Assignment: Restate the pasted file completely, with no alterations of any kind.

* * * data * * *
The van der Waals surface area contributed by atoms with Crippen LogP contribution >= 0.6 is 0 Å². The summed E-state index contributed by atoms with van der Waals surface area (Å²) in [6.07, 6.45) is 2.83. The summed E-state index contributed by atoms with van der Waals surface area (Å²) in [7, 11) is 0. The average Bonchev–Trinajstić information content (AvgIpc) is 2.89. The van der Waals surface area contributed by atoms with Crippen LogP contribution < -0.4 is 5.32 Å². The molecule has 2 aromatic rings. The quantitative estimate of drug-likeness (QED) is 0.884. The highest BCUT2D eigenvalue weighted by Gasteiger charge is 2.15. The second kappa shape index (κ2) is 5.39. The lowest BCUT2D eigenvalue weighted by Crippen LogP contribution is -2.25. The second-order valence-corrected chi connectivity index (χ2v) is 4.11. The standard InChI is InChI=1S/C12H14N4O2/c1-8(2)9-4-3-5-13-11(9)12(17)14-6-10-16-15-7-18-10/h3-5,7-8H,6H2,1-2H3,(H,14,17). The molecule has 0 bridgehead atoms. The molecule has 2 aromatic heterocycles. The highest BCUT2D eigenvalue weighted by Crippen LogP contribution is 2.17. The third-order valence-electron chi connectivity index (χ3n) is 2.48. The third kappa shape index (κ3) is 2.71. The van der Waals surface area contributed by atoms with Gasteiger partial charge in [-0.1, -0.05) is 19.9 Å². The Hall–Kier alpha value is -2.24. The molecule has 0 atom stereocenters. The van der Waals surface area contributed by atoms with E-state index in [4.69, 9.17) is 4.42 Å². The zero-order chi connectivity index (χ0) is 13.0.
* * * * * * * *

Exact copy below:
The van der Waals surface area contributed by atoms with Crippen LogP contribution >= 0.6 is 0 Å². The summed E-state index contributed by atoms with van der Waals surface area (Å²) in [6.07, 6.45) is 2.83. The summed E-state index contributed by atoms with van der Waals surface area (Å²) in [7, 11) is 0. The average Bonchev–Trinajstić information content (AvgIpc) is 2.89. The van der Waals surface area contributed by atoms with Crippen LogP contribution < -0.4 is 5.32 Å². The molecule has 2 aromatic rings. The quantitative estimate of drug-likeness (QED) is 0.884. The highest BCUT2D eigenvalue weighted by Gasteiger charge is 2.15. The second kappa shape index (κ2) is 5.39. The lowest BCUT2D eigenvalue weighted by Crippen LogP contribution is -2.25. The second-order valence-corrected chi connectivity index (χ2v) is 4.11. The standard InChI is InChI=1S/C12H14N4O2/c1-8(2)9-4-3-5-13-11(9)12(17)14-6-10-16-15-7-18-10/h3-5,7-8H,6H2,1-2H3,(H,14,17). The molecule has 0 bridgehead atoms. The molecule has 2 aromatic heterocycles. The highest BCUT2D eigenvalue weighted by Crippen LogP contribution is 2.17. The third-order valence-electron chi connectivity index (χ3n) is 2.48. The third kappa shape index (κ3) is 2.71. The van der Waals surface area contributed by atoms with Gasteiger partial charge in [-0.1, -0.05) is 19.9 Å². The Hall–Kier alpha value is -2.24. The molecule has 0 atom stereocenters. The van der Waals surface area contributed by atoms with E-state index in [4.69, 9.17) is 4.42 Å². The zero-order chi connectivity index (χ0) is 13.0.